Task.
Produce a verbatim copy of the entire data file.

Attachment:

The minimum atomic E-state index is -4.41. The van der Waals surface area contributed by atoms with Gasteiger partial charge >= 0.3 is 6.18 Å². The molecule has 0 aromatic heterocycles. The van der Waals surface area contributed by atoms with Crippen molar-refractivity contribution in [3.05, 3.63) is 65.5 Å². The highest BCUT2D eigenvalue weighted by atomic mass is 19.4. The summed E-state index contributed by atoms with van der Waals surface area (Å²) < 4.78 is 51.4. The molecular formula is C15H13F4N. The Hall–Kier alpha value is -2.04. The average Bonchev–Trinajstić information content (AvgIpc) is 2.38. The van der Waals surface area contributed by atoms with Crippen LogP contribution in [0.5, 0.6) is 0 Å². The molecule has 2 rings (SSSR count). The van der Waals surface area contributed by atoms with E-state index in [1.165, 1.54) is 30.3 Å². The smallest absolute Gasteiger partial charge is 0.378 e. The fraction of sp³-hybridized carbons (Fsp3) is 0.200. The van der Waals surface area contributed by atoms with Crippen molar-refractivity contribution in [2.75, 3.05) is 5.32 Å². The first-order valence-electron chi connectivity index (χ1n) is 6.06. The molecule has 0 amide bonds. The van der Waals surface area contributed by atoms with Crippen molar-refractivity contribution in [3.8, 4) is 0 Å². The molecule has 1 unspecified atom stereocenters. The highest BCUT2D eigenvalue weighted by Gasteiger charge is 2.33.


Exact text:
The minimum atomic E-state index is -4.41. The van der Waals surface area contributed by atoms with Gasteiger partial charge >= 0.3 is 6.18 Å². The molecule has 0 aromatic heterocycles. The van der Waals surface area contributed by atoms with Crippen molar-refractivity contribution in [3.05, 3.63) is 65.5 Å². The highest BCUT2D eigenvalue weighted by atomic mass is 19.4. The summed E-state index contributed by atoms with van der Waals surface area (Å²) < 4.78 is 51.4. The molecular formula is C15H13F4N. The Hall–Kier alpha value is -2.04. The average Bonchev–Trinajstić information content (AvgIpc) is 2.38. The van der Waals surface area contributed by atoms with Crippen LogP contribution in [0.5, 0.6) is 0 Å². The molecule has 2 rings (SSSR count). The van der Waals surface area contributed by atoms with E-state index in [1.165, 1.54) is 30.3 Å². The smallest absolute Gasteiger partial charge is 0.378 e. The fraction of sp³-hybridized carbons (Fsp3) is 0.200. The van der Waals surface area contributed by atoms with Crippen molar-refractivity contribution in [2.75, 3.05) is 5.32 Å². The first-order valence-electron chi connectivity index (χ1n) is 6.06. The molecule has 0 amide bonds. The van der Waals surface area contributed by atoms with Crippen molar-refractivity contribution in [3.8, 4) is 0 Å². The molecule has 1 unspecified atom stereocenters. The highest BCUT2D eigenvalue weighted by Gasteiger charge is 2.33.